Casting real people to build authentic engagement

Trends come and go in the world of marketing, but the one that's here to stay is using real people in campaigns. It's nothing new, but using real people or customers brings a genuineness to your campaign that many struggle to achieve with hired talent or celebrities. This is something we call authentic engagement and when done well, it really connects with us on an emotional level.

So is it time to ditch famous faces and put everyday people into the spotlight?

Average Joe is now the hero

Our culture is changing. Average Joe is now the hero. Just look at today's popular shows; Gogglebox, celebrates the views of normal people just like us, First Dates allows us to be a fly on the wall in the world of dating and live streaming on social media gives us direct access to brands and people in ways we've never seen before. Modern celebrities are 'real people' too - the likes of Joe Wickes, Zoella, Tanya Burr and many more have made millions sharing content online.

It's no surprise that Millennials are significantly influenced by people they don’t know when it comes to buying products. In a Bazaar voice survey, 84% of millennials asked said user-generated content has influence in what they buy, compared with only 70% of Baby Boomers.

In a world where we spend more and more time looking into a screen, it seems we're craving unedited content which delivers a human connection.

Brands who use ‘real’ people in their advertising campaigns have seen a rise in brand advocacy and sales. Dove is an excellent example – having launched their ‘Real Beauty campaign in 2004, celebrating everyday women in all shapes and sizes, they saw sales jump to $4 billion from $2.5 billion in the campaign’s inaugural year. Years down the line, the campaign is still going strong. 

Are there risks of using the general public?

When brands turn to user-generated content, they relinquish some control. What if Average Joe is simply awkward in front of the camera? What if the money you put into promoting and incentivising user-generated content fails?

Jess, Bowline's Director notes "clients can sometimes be nervous about relinquishing control and see using real people (customers or staff) as a risk, preferring the comfort of a script and paid talent who are used to taking direction for a living. Capturing natural content from people requires a strong director and watertight planning, if people are relaxed and know what the objectives are you're more likely to get great results."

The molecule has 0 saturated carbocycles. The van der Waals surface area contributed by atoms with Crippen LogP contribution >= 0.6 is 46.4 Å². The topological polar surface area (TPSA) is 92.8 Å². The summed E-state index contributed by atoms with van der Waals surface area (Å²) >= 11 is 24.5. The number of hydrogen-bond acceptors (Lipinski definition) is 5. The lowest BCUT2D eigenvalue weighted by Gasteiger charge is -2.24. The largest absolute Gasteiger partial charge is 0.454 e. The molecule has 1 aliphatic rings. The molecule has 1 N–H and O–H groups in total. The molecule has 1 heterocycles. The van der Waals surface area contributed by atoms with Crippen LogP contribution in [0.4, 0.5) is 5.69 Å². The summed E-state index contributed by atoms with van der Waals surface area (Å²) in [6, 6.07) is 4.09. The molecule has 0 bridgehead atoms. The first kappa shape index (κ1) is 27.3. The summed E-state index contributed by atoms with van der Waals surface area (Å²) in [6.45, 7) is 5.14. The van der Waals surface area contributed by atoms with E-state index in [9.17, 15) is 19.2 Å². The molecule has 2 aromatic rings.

The best campaign examples:

Here’s a round up of some of the best examples: 


Sainsburys – injecting energy and fun into the everyday

Having recently appointed Wieden & Kennedy London as their main advertising agency, Sainsburys have produced a fresh campaign which revolves around the hashtag #FoodDancing – celebrating the joy of cooking and people’s unique kitchen moments captured on video. It's charm stems from its authentic poor quality video which suggests it’s been captured on iphone by the people themselves.


Kiwi Shoe Care UK – a stunning story to tell

If you’re looking for an aesthetically stunning and captivating story, this advert is well worth a watch. It beautifully captures Jean Woods, a pensioner from Bath who discovered the freedom of expression and style following the death of her husband. There is no reference to the brand throughout the two minute video, until the closing credits. We love it!


Rimmel London – changing straplines to stick with the times

Whilst Rimmel are still using influencers and celebrities to endorse the products themselves, they’ve changed their strapline from ‘get the London look’ to ‘Live the London look’, encouraging consumers to engage with the brand on social media by posting photos of themselves in a particular pose in their latest campaign for 2017.


Rimmel Live The London Look


Starbucks – cup design contest gets creative juices flowing

Starbucks’ ‘White cup contest’ asked customers to doodle on a plain cup and submit their entries over a three week period in order to be in with a chance to have their design featured on a reusable tumbler. People got creative with the challenge and there were some impressive entries! The winner’s story revolved around her being constantly told off for doodling at school, but eventually pursuing it to build her career.


Starbucks White Cup Contest


We hope this post gives you some inspiration and shows just how valuable your customers are for your marketing activity.